Paopao rewards ethic

Renegades coach Joe Paopao is rewarding Keaton Cromartie for his hard work by giving him the job of...

Renegades coach Joe Paopao is rewarding Keaton Cromartie for his hard work by giving him the job of starting middle linebacker in Ottawa. (Ottawa Sun File/Jason Ransom)

BARRE CAMPBELL -- Ottawa Sun

, Last Updated: 9:29 AM ET

At the start of training camp, Keaton Cromartie was on the outside looking in, needing the performance of his life to keep a spot on the Renegades.

He did it.

And now the veteran Renegades stalwart will begin the 2005 season as the starting middle linebacker, taking over one of the most important positions on the defence.

In effect, he'll be the "quarterback" on defence.

"We're rewarding him," said Renegades coach and GM Joe Paopao following yesterday's rundown at Frank Clair Stadium.

Cromartie faced tough competition during camp on the defensive line from new players and younger returnees.

But his hard work forced the coaching staff to give him a spot on the 40-man roster.

"He's a full-speed, effort guy that works hard all the time, and that's one of the things that caught my eye about Keaton at the camp," said defensive co-ordinator Greg Marshall.

"He was in a position where we had a lot of guys stacked up, and he didn't let it bother him. He just came and worked hard every day."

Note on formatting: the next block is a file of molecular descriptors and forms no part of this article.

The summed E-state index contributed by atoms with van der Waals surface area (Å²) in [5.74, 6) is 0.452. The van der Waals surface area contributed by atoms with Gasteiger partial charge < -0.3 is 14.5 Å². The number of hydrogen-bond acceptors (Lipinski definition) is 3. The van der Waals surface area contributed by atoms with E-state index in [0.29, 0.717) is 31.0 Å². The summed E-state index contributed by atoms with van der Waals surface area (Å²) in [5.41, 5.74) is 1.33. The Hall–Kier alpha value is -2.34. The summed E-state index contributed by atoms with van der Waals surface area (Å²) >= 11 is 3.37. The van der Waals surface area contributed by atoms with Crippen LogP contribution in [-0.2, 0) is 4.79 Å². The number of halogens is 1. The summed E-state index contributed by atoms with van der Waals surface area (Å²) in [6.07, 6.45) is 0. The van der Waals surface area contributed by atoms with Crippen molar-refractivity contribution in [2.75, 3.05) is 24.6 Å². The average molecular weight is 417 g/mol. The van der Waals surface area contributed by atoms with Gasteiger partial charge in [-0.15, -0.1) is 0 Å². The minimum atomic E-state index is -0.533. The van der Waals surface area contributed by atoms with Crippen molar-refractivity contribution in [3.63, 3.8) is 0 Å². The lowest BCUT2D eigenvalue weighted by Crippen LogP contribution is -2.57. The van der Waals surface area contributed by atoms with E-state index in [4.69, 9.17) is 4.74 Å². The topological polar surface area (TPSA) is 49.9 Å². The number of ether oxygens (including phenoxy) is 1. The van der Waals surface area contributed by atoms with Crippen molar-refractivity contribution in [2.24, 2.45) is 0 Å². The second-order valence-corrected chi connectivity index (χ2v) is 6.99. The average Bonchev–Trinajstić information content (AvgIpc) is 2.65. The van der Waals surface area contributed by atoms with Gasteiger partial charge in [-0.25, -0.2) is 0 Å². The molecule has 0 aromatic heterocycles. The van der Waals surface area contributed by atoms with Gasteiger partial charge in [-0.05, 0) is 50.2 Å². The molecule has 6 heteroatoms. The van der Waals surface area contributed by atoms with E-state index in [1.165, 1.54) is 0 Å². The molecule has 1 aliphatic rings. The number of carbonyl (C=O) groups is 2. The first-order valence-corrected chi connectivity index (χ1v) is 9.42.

A RUSH FOR ELLIS

The Renegades believe that Cromartie, beginning his fourth season in Ottawa, will carry that work ethic onto the field and move his 6-foot-2, 245-lb. frame around to make hits.

The 30-year-old native of Bradenton, Fla., had been listed on the left edge of the defensive line on the training camp depth chart, but the team will start with second-year project Kai Ellis, a 6-foot-4, 255-lb. giant from Washington who the Renegades hope will turn into one of the league's top pass rushers.

"They both have good size, they're both athletic guys and they both run well, whether they'll be rushing or dropping into coverage," said Marshall.

"We just like the flexibility they give us as far as some of the things we'd like to do this year."

Cromartie views the switch to linebacker as a challenge, but it's nothing new for him.

At the start of last year, he also got some time at the middle linebacker spot in Gary Etcheverry's defensive scheme, and he played the position during his first three seasons of collegiate ball at Tulane.

"I'm looking forward to it," said Cromartie, one of only nine players remaining on the Renegades roster from the inaugural 2002 season.

LOOKING TO MAKE 'BIG HITS'

"On the line, you can do things like make sacks and things like that, but you can make some big hits at linebacker."

The Renegades plan to move Cromartie around, and could put him on the line in certain situations.

Ottawa native Jason Kralt will be Cromartie's stand-in at middle linebacker during those situations, or if he gets hurt.

"I'm just here to do whatever they tell me to do," said Kralt who serves in the military when he isn't playing football.

"The bottom line is that we need to win games, and that's what I'm hoping to help this team do."

FRANKLY SPEAKING: WR Frank Cutolo arrived in Ottawa and watched yesterday's rundown. The Renegades claimed the former B.C. Lions catcher off waivers and plan to add his to the roster later this week -- if a spot can be found. "I'm taking this opportunity, and I'm going to run with it," said the native of Boca Raton, Fla., who used to compete against Renegades DB Korey Banks in high school. Cutolo joined the Lions in 2003 and was the Western Division's nominee for the league's rookie of the year. In two years in B.C., he scored three touchdowns in four games against the Renegades, including a 102-yard catch-and-run effort in Vancouver last year.


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